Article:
- Arts and Design
Building a bowl from a board
How to build a bowl from a board
Yes, You can build a bowl from a flat board. Here I will show how to make a compound miter bowl from a flat board.
In most cases you can get more than one bowl from a board.
This is a way to use highly figured domestic and exotic hardwoods. It's much less expensive to make a bowl from a board than it is to buy a figured one piece turning blank.
This photo shows a section of a board that was laid out to show how to cut two bowls from the same board. The numbers are one bowl and the letters are another. If your board is long enough for two bowls you should use this cutting method because the grain will match better.
You don't need to actually mark out the board being cut but you do need to mark the segments after you cut them so you can keep them in order. Especially if your making 2 bowls.
The first step in designing these types of bowls is to decide on a diameter, a slope and the amount of segments you want to use.
I usually go with 12 segments because I think it looks the best.
A slope of between 30 and 45 degrees looks normal. Anything less looks flat and more looks too steep. I would suggest staying in this range.
Diameter is totally up to you. It can be anything as long as you have the correct material.
The board I used for the bowls below was 48" long, 4-3/4" wide and 1/2" thick. You can go thicker if you want.
To cut the segments I set my tablesaw blade to 9 degrees and the miter sled to 12 degrees. In this case the segment length was 2-5/16" The segment length is measured on the upper outside of each segment. I will end up with 8" diameter bowls.
Cutting calculator and software
The segments seen here for these 2 bowls were all cut from the same board using the dimensions given above.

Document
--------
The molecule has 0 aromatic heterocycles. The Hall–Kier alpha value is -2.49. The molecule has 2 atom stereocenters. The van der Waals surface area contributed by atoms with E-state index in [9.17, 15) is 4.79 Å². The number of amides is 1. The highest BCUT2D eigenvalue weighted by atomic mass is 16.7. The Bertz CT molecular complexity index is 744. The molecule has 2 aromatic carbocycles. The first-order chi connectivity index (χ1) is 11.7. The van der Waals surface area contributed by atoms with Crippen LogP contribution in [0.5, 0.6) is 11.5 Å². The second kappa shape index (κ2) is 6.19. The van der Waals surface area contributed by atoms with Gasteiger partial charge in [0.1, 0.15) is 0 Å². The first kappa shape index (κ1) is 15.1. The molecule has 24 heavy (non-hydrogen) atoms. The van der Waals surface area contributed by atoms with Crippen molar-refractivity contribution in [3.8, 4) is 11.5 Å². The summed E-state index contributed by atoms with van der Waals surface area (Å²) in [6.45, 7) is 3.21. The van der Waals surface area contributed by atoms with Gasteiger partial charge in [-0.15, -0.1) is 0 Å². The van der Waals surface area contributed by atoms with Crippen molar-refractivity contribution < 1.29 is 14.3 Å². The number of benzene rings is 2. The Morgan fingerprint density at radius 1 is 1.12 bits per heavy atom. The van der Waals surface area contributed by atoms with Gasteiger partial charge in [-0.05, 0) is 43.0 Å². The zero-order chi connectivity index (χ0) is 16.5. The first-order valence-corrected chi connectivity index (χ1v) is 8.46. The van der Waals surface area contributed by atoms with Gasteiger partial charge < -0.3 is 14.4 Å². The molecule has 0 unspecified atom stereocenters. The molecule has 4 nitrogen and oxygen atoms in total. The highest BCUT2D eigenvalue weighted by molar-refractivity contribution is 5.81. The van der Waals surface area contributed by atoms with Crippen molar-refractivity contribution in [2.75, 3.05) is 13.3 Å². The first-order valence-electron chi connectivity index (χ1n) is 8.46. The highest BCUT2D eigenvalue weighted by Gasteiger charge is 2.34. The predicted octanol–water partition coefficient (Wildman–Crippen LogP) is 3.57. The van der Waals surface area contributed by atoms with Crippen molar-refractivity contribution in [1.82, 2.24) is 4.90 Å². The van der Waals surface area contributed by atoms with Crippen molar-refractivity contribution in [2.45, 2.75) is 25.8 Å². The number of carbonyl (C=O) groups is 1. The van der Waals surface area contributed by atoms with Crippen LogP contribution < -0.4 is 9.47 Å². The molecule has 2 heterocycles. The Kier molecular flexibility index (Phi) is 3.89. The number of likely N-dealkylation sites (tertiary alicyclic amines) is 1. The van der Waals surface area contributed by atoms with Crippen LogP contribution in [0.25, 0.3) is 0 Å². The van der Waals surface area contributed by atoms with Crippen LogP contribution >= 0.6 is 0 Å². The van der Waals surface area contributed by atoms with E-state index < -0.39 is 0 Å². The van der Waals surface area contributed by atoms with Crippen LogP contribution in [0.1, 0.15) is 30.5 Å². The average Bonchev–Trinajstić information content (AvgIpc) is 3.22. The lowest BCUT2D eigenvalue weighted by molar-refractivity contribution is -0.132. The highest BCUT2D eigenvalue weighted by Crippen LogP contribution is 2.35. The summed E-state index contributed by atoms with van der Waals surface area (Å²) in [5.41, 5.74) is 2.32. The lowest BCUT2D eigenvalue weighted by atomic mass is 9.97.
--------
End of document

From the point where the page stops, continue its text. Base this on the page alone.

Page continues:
I cut thin zebrawood dividers and glued them between the segments. Then I added a zebrawood bottom. The end result was the bowl (top left) in the Design alternatives pictures below.
This picture shows how to mark the segments. After the cut is made you flip the board, mark the length and cut again. Keep flipping and cutting until you have enough segments.
I use the first segment as a template for marking all the rest.
Once you have them all cut it's a good idea to clean up the edges. I do that by hand with a piece of sandpaper glued to a flat board. I use kitchen sink cutouts because they are very flat.
If you don't have access to a sink cutout you can buy small pieces of melamine at most all lumberyards.
This photo shows a few different ways to do compound bowls. There are lots of ways you can do these.
Top left- Curly oak with zebrawood dividers and a zebrawood bottom..
Top right - redwood burl with dyed veneer dividers and a gaboon ebony bottom.
Bottom left- claro walnut with black dyed veneer dividers and claro walnut bottom.
Bottom right- quilted maple with no dividers and quilted maple bottom.
Compound miter bowl examples
The bowl on the right is the one we built in this article. The other one is tulipwood.
Compound Mitered Zebrawood
Nested Compound Bowls
These 3 bowls were all made with the same quilted maple board. I dyed them with a water base dye then lacquered them.
If you found my article to be of any value please take the time to rate it. Bob
Tulipwood with gaboon ebony staved wood bowl.
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Woodturning,segmented woodturning and wood goblets turned by Bob Pritchard using domestic and exotic wood
- Woodturning wood goblets by Bob Pritchard
Instructions for building and turning segmented staved and one piece wood goblets.
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Segmented woodturning projects
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